Van, Texas, and Nashville, Arkansas, hit by suspected tornadoes

Shelby Van Sickle pauses while trying to salvage personal items in the family home that was destroyed after a tornado touched down overnight in Van, Texas, on May 11, 2015. (Photo by Larry W. Smith/EPA)
Shelby Van Sickle pauses while trying to salvage personal items in the family home that was destroyed after a tornado touched down overnight in Van, Texas, on May 11, 2015.

At least 10 people were unaccounted for early Monday after a tornado damaged about 30% of an East Texas city, authorities said early Monday. A total of three others were confirmed dead in the state and neighboring Arkansas.

Up to 50 million Americans from Texas to Michigan were bracing Monday for a band of thunderstorms and severe weather stretching down the country's midsection. At least 26 tornadoes were reported on Sunday.

Two deaths were confirmed at a mobile home park in Nashville, Arkansas — an area which experienced "lots of flooding and strong winds," Arkansas Department of Emergency Management spokesman Rick Fahr said. A tornado warning had been issued for the area around 1:20 a.m. local time (2:20 a.m. ET) on Monday.

A third person died in flooding in the city of Corsicana, Texas, after more than 10 inches of rain fell in the area in just about five hours.

At least 26 people were also hospitalized when a tornado ripped through Van, Texas, causing "heavy damage" on Sunday, Smith County Emergency Management spokesman Keith Tate said. Van is a city of 2,600 people about 73 miles east of Dallas.

"Damages range from completely destroyed homes, damaged homes, to trees and power lines down," added Chuck Allen, emergency management coordinator for Van Zandt County. He told reporters early Monday that 10 people remained unaccounted for.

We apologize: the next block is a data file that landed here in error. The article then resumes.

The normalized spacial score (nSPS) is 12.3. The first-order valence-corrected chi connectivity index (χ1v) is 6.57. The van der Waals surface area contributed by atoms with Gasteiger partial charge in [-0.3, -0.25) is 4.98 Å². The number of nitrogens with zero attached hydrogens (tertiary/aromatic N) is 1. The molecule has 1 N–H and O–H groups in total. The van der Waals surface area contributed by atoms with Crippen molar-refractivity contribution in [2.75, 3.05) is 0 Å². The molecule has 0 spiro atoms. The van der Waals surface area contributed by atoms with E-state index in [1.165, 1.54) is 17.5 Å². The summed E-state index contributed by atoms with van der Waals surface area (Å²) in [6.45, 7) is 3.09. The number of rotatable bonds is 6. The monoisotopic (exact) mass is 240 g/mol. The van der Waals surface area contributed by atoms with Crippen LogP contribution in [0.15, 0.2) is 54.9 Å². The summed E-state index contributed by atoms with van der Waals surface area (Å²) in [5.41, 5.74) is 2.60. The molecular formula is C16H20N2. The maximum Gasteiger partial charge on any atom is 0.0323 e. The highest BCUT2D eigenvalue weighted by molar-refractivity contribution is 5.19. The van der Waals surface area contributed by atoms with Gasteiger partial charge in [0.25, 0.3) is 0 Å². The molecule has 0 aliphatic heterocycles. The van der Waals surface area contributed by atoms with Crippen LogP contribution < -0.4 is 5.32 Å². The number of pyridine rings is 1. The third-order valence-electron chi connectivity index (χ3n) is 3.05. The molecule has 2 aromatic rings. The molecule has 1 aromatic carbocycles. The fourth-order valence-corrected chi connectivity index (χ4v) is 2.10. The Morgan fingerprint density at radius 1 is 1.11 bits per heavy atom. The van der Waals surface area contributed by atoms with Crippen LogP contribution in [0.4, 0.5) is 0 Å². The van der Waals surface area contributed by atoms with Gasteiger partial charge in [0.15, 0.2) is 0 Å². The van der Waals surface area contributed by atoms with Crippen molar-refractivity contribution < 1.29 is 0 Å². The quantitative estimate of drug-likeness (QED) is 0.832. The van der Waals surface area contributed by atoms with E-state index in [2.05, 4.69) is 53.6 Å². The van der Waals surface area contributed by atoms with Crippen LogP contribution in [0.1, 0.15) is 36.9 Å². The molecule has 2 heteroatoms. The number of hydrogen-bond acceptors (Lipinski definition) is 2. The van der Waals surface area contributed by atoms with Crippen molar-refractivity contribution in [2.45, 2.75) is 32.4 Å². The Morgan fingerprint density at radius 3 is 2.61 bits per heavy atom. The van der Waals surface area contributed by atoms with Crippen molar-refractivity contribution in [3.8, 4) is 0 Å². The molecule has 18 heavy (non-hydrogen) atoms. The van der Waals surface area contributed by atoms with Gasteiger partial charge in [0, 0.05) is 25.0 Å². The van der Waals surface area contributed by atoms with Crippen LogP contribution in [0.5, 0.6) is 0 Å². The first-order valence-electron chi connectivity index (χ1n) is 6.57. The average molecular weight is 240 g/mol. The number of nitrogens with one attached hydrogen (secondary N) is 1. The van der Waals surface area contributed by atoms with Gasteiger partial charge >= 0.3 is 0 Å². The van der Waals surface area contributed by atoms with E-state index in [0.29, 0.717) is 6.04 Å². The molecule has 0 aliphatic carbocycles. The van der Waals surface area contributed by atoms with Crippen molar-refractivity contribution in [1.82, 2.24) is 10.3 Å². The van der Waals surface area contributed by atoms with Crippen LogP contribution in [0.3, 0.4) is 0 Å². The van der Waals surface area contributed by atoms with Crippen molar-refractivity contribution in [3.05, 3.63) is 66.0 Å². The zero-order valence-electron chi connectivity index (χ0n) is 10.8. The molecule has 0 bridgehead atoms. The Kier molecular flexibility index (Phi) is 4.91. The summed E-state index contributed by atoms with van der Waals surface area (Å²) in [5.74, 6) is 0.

A street sign at the intersection of Hwy 377 and Mosscreek Drive lies on the ground after a possible tornado touched down in the Bent Creek Estates neighborhood in Denton, Texas, on May 10, 2015.

Nick Willkillurson, an 18-year-old student at Van High School, said the damage in the area was "horrible."

He told NBC News there were "trees uprooted and windows broken out of the school. The tennis courts were completely gone."

Around 100 local people had taken shelter in a local church and had been ordered not to leave, according to NBC station KETK.

Officials repeatedly requested people stay away from the damaged area to let rescue worker do their jobs.

Speaking to KETK, Van resident Chris Duwe described the moments the tornado hit.

"As soon as we opened the door up, boom, it was right there. Loud winds, high winds, rain," he added. "And as soon as we got us and the dogs in the bathroom, and closed that door, bam, the house was gone."

Emergency workers spent early Monday going door to door in search of other victims.

"Once we get daylight, we will be able to identify areas that are affected and lead responders in to verify the [houses] are clear of any individuals needing medical attention," Allen said.

The severe weather struck the Texas city around 8:45 p.m. local time (9:45 p.m. ET). At 6:10 a.m. ET, approximately 28,040 people were without power across the state.

The area also saw heavy rains and widespread flash flooding. Two groups of people had to be airlifted to safety on Sunday, authorities in Denton County said.

Elsewhere, more than 100 people were in a high school in Lake City, Iowa, when a tornado hit the building, NBC station WHO-HD reported. "Most of the roof of the building was torn off," witness Austin Jacobs added. "There was debris everywhere."

According to The Weather Channel's Kevin Roth, tornadoes remained a hazard on Monday with coastal Texas, including Houston, staying under a tornado warning until noon local time (1 p.m. ET), he said.

"Anywhere from eastern Texas up to southern Michigan there is a threat of tornadoes in the mid-to-late afternoon," Roth added.

A rare May snowstorm that brought more than a foot of snow to parts of South Dakota and Wyoming was set to end by Monday morning, according to forecasters.

The remnants of Tropical Storm Ana was also set to continue drenching North Carolina. Meteorologists warned that minor flooding was possible.

NBC News' Alexander Smith and the Associated Press contributed to this report.

This story originally appeared on NBC News